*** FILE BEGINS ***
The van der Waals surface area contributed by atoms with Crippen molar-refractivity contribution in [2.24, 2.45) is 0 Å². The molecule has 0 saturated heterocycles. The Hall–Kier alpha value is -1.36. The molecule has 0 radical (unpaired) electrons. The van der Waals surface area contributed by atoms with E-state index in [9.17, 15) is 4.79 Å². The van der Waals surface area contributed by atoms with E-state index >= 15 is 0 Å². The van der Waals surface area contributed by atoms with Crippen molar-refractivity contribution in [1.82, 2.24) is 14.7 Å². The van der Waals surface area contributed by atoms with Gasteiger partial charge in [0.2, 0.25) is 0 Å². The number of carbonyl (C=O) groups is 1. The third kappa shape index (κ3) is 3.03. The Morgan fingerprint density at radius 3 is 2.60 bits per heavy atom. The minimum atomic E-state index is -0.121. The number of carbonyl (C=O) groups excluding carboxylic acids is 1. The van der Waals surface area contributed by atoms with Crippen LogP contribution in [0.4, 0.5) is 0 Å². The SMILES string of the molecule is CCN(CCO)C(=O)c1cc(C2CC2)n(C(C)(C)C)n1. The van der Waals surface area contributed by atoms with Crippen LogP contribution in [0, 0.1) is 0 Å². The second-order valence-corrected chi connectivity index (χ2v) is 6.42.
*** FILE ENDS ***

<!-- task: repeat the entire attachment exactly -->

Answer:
The van der Waals surface area contributed by atoms with Crippen molar-refractivity contribution in [2.24, 2.45) is 0 Å². The molecule has 0 saturated heterocycles. The Hall–Kier alpha value is -1.36. The molecule has 0 radical (unpaired) electrons. The van der Waals surface area contributed by atoms with E-state index in [9.17, 15) is 4.79 Å². The van der Waals surface area contributed by atoms with E-state index >= 15 is 0 Å². The van der Waals surface area contributed by atoms with Crippen molar-refractivity contribution in [1.82, 2.24) is 14.7 Å². The van der Waals surface area contributed by atoms with Gasteiger partial charge in [0.2, 0.25) is 0 Å². The number of carbonyl (C=O) groups is 1. The third kappa shape index (κ3) is 3.03. The Morgan fingerprint density at radius 3 is 2.60 bits per heavy atom. The minimum atomic E-state index is -0.121. The number of carbonyl (C=O) groups excluding carboxylic acids is 1. The van der Waals surface area contributed by atoms with Crippen LogP contribution in [0.4, 0.5) is 0 Å². The SMILES string of the molecule is CCN(CCO)C(=O)c1cc(C2CC2)n(C(C)(C)C)n1. The van der Waals surface area contributed by atoms with Crippen LogP contribution in [0, 0.1) is 0 Å². The second-order valence-corrected chi connectivity index (χ2v) is 6.42.